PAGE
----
Nvidia chip at centre of variety of new, high-powered servers

nvidia tesla-v100-nvlink

Chipmaker Nvidia is apparently having a very good year in terms of the adoption of its technology.

The company has released a range of graphics processing units which have found favour in a variety of markets.

Nvidia was always a favourite of the computer games development community, but in recent months it has added cryptocurrency miners to its list of clients.

The company has also become the leading chipmaker for the automotive sector, with many of the largest original equipment manufacturers building their new advanced driver assistance systems around Nvidia chips.

Almost 150 startups in the automotive sector, many of them developing driverless cars which require huge amounts of computing power, are said to be building their systems around Nvidia technologies.

Additionally, Nvidia says the world’s largest server companies are using its Tesla V100 accelerators, based on its Volta architecture, which the company says is the “world’s most advanced data center GPU”.

One of the keys to unlocking so much success in recent months and years is Nvidia’s concentration on developing chips for artificial intelligence applications.

The new Tesla V100 chip, for example, is specifically designed for things such as AI, deep learning, big data analytics, and high-performance computing, and is said to be capable of more than 120 teraflops of performance per GPU.

The company claims that a single Volta GPU offers the equivalent performance of 100 central processing units.

Nvidia says this means computing challenges that were once “impossible” can now be tackled.

Whatever the claims for it, the V100 has found its way into the servers a relatively large number of companies, including the market leaders.

They include IBM, HPE, Dell, EMC – which is part of Dell now, and SuperMicro, who are building a broad range of multi-V100 GPU systems in a variety of configurations, says Nvidia.

Ian Buck, vice president and general manager of accelerated computing at Nvidia, says: “Volta systems built by our partners will ensure that enterprises around the world can access the technology they need to accelerate their AI research and deliver powerful new AI products and services.”

The companies building V100-based systems that Nvidia highlights include:

Dell EMC – the PowerEdge R740 supporting up to three V100 GPUs for PCIe, the PowerEdge R740XD supporting up to three V100 GPUs for PCIe, and the PowerEdge C4130 supporting up to four V100 GPUs for PCIe or four V100 GPUs for NVIDIA NVLink interconnect technology in an SXM2 form factor.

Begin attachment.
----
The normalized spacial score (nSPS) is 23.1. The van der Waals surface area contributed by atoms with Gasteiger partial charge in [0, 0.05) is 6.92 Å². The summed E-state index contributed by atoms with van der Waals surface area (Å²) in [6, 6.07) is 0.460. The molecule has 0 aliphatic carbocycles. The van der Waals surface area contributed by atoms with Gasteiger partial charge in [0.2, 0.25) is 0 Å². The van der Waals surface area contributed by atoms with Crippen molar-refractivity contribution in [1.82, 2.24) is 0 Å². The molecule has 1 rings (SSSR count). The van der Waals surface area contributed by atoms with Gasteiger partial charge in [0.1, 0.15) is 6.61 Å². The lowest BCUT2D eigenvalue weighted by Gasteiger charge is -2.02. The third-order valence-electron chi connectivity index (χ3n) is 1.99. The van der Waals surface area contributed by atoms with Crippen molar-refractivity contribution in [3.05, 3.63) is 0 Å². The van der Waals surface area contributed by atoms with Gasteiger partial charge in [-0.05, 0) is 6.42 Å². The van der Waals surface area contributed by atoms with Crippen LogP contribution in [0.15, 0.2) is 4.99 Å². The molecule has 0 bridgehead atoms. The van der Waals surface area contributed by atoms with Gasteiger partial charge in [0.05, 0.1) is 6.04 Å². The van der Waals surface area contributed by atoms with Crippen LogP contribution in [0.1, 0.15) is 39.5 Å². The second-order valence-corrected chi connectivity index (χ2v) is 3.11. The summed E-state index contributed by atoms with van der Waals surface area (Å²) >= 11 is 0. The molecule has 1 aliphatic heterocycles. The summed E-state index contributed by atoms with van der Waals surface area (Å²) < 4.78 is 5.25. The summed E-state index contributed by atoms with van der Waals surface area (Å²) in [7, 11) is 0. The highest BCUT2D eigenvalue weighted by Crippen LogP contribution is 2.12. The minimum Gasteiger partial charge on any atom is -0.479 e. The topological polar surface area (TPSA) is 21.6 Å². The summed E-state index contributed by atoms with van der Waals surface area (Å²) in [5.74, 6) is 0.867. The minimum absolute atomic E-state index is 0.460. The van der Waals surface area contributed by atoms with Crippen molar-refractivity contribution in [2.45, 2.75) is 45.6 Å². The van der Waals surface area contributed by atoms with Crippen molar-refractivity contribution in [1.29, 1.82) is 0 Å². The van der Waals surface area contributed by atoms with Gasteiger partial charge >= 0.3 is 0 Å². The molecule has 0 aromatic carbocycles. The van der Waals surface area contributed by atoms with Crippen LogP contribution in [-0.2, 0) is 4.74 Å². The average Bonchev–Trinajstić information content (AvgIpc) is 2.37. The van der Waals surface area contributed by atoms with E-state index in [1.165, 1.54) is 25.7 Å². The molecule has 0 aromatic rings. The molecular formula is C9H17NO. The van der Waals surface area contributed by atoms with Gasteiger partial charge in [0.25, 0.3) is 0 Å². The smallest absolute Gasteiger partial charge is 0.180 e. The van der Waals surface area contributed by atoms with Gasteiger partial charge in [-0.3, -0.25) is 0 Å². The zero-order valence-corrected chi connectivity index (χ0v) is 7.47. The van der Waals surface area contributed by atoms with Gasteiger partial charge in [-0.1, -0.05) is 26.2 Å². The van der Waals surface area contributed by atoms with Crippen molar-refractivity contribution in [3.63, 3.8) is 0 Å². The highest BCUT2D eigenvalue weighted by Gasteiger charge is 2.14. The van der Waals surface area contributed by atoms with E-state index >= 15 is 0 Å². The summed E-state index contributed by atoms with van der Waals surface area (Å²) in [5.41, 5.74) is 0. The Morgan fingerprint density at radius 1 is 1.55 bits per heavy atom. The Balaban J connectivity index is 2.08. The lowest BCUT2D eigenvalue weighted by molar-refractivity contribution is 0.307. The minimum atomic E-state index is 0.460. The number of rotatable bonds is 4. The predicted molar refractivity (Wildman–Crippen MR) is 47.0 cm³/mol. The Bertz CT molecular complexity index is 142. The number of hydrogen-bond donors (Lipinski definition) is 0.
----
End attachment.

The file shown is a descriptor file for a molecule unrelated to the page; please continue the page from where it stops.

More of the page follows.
HPE – HPE Apollo 6500 supporting up to eight V100 GPUs for PCIe and HPE ProLiant DL380 systems supporting up to three V100 GPUs for PCIe.

IBM – the next generation of IBM Power Systems servers based on the Power9 processor will incorporate multiple V100 GPUs and take advantage of the latest generation NVLink interconnect technology – featuring fast GPU-to-GPU interconnects and an industry-unique OpenPower CPU-to-GPU design for maximum throughput.

Supermicro – Products supporting the new Volta GPUs include a 7048GR-TR workstation for all-around high-performance GPU computing, 4028GR-TXRT, 4028GR-TRT and 4028GR-TR2 servers designed to handle the most demanding deep learning applications, and 1028GQ-TRT servers built for applications such as advanced analytics.

As well as these partners, Nvidia says some of China’s leading original equipment manufacturers – including Inspur, Lenovo and Huawei – are now using the Volta architecture for accelerated systems for hyperscale data centers.

And the companies which are building servers based on the V100 are positive about their partnership with Nvidia, and apparently have high hopes for the V100.

Brad McCredie, vice president and IBM fellow, cognitive systems development at IBM, says: “IBM’s upcoming Power9 servers will support Nvidia’s Volta GPU, and will be the only one to support the latest generation of NVLink and PCIe 4.0, which will deliver maximum throughput. With accelerators like Volta, IBM will scale deep learning performance to new heights.”

Charles Liang, president and CEO of Supermicro, says: “With our latest innovations incorporating the new Nvidia V100 PCI-E and V100 SXM2 GPUs in performance-optimized 1U and 4U architectures with next-generation NVLink, our customers can accelerate their applications and innovations to help solve the world’s most complex and challenging problems.”

Armughan Ahmad, senior vice president and general manager of hybrid cloud and ready solutions at Dell EMC, says: “We are proud of the work we do with partners like Nvidia to build PowerEdge servers ideal for compute-intensive workloads including data analytics, high-performance computing, machine learning and AI.”

Bill Mannel, vice president and general manager of high performance computing and artificial intelligence at HPE, says: “As deep learning continues to become more pervasive, technology advancements across systems and accelerators need to evolve in order to gain intelligence from large datasets faster than ever before.

“The HPE Apollo 6500 and HPE ProLiant DL380 systems combine the industry-leading GPU performance of Nvidia Tesla V100 GPU accelerators and Volta architecture with HPE unique innovations in system design and manageability to deliver unprecedented levels of performance, scale and efficiency for high performance computing and artificial intelligence applications.”